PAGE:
Logo Logo
Help
Contact
Switch Language to German
Baur, Florian; Keil, Christian; Craig, George C. (2018): Soil moisture-precipitation coupling over Central Europe: Interactions between surface anomalies at different scales and the dynamical implication. In: Quarterly Journal of the Royal Meteorological Society, Vol. 144, No. 717: pp. 2863-2875
Full text not available from 'Open Access LMU'.

Abstract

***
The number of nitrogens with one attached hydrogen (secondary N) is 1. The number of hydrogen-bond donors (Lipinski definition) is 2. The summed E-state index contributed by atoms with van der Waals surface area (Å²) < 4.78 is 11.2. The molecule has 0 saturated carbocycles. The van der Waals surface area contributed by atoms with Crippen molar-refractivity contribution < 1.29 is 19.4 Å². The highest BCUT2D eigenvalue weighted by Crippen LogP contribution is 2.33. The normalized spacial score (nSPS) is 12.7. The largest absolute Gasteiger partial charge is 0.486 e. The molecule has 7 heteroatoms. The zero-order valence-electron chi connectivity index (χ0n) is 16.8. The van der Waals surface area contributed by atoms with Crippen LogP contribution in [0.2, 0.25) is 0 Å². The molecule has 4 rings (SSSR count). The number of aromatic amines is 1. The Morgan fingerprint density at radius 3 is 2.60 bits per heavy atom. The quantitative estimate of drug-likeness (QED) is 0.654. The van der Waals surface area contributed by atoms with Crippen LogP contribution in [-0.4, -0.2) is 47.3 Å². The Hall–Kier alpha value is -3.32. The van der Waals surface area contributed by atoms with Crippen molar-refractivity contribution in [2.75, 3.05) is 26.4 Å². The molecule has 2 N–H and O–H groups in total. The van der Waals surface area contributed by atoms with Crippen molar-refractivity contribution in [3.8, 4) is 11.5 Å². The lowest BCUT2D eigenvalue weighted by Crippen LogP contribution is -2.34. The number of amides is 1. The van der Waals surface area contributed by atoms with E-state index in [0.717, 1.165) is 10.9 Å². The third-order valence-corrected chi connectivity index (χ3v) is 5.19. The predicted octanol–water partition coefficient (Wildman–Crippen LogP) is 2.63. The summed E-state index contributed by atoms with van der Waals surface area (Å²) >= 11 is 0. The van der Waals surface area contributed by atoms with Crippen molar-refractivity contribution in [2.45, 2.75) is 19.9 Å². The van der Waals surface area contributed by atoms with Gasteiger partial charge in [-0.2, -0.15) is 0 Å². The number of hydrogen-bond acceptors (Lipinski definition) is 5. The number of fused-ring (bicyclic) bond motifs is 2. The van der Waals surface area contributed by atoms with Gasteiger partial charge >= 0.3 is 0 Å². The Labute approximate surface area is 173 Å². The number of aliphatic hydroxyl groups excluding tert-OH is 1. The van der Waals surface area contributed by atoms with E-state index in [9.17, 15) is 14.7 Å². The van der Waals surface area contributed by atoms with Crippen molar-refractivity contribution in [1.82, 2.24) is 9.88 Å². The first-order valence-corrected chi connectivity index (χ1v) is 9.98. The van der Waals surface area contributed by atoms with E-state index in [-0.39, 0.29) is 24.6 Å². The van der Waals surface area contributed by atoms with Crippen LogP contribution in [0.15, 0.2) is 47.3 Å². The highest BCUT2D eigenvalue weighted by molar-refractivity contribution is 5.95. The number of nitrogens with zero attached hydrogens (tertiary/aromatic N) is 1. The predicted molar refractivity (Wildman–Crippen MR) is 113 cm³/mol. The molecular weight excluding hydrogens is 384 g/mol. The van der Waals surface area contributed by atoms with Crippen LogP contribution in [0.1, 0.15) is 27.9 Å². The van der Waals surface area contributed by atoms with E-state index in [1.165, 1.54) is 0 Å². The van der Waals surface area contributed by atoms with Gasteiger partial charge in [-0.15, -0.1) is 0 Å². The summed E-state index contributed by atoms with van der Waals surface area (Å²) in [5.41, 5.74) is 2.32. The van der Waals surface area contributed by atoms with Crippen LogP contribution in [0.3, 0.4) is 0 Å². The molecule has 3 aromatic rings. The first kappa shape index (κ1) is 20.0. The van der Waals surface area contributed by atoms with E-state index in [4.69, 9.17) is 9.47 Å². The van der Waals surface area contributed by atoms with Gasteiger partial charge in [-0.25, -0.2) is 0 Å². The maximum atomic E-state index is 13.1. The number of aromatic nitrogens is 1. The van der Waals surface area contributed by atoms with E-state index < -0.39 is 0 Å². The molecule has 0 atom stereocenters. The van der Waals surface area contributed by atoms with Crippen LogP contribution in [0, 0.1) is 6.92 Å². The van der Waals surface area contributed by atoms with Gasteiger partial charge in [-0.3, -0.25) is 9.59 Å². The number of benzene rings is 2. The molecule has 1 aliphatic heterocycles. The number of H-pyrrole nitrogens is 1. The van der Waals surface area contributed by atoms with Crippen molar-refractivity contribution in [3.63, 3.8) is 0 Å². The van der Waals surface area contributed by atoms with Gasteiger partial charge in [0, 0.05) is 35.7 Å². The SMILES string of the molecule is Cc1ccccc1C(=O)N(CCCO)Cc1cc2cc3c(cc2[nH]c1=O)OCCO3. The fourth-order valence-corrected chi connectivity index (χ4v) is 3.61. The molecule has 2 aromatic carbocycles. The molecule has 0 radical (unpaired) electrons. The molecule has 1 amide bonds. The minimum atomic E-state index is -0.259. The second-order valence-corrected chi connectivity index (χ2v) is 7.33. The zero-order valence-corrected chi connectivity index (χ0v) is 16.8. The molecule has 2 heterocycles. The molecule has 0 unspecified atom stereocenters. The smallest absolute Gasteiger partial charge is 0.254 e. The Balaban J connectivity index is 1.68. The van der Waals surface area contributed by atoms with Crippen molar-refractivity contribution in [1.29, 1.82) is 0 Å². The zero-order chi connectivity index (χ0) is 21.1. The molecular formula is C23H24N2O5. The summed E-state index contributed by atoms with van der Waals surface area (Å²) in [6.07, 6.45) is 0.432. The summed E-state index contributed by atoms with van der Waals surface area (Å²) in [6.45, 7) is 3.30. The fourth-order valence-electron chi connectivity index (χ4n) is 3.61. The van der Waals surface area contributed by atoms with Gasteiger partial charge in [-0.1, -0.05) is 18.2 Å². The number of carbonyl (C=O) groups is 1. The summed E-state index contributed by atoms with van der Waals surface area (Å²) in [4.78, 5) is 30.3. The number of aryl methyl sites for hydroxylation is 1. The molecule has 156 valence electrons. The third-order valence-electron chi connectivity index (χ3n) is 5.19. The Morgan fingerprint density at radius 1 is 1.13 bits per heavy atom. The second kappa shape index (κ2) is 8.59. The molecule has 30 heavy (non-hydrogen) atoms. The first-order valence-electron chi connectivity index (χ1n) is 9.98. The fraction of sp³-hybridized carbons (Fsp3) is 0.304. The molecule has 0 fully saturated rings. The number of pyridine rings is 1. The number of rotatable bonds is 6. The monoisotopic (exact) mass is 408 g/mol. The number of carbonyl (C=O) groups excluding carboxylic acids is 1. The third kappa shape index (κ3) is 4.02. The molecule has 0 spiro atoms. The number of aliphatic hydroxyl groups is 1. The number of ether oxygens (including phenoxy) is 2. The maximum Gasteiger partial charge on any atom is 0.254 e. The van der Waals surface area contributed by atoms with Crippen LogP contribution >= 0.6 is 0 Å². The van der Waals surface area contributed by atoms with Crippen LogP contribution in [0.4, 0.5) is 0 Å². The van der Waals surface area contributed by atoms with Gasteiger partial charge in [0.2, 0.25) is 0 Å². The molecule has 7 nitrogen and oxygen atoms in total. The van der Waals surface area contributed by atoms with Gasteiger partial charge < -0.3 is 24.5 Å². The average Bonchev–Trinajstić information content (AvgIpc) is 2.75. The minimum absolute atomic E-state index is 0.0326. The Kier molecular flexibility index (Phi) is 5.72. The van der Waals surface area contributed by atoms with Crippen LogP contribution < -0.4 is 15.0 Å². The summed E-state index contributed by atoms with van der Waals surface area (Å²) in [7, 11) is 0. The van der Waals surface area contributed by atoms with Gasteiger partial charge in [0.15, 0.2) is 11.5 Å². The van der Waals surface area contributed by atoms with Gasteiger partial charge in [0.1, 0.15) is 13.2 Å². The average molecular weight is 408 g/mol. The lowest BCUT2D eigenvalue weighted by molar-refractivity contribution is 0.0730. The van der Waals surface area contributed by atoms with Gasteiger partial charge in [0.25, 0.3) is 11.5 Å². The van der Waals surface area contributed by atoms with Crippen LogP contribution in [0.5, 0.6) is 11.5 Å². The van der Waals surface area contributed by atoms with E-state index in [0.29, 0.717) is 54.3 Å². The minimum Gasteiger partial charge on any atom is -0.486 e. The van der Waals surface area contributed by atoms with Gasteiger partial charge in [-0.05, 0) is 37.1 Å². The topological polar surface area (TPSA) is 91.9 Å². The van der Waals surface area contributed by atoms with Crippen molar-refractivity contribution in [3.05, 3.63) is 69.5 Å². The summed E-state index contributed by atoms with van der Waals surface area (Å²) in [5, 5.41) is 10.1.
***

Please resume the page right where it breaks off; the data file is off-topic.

The sign of soil moisture-precipitation coupling and its scale dependence are controversial issues when examining soil-atmosphere interactions. Using the operational convection-permitting COSMO model with 2.8km horizontal grid spacing, the interplay of soil-moisture heterogeneities on different scales and the role of the midtropospheric background wind are addressed by performing a series of real-case simulations for 11 synoptically weakly and moderately forced summer precipitation events across Central Europe. The cumulative effect of soil-moisture bias and heterogeneities on different scales is investigated, with consideration of the prevailing synoptic forcing, by explicitly perturbing soil-moisture conditions. A soil-moisture bias of 25% is combined with different soil-moisture heterogeneity length-scales ranging from 30 to 140km introduced by chessboard patterns. For synoptically moderately forced cases, our experiments only show a small impact of soil-moisture perturbations on convective afternoon precipitation. Averaged over all seven synoptically weakly forced cases, however, we find (a) a positive coupling between the overall soil-moisture bias and the domain-averaged precipitation and (b) a negative local soil moisture-precipitation coupling. Increased precipitation over drier soils is related to an interaction between thermally induced vertical circulations and the background wind, causing a persistent updraft region at the downstream flank of the dry patches. Convective precipitation is triggered preferentially near these soil-moisture gradients. The circulation cells are most dominant for soil-moisture perturbations at scales between 40 and 80km. The spatial locking of convection at soil-moisture boundaries at these scales results in an earlier triggering of convection and an overall reduction of the day-to-day variability of area-averaged precipitation.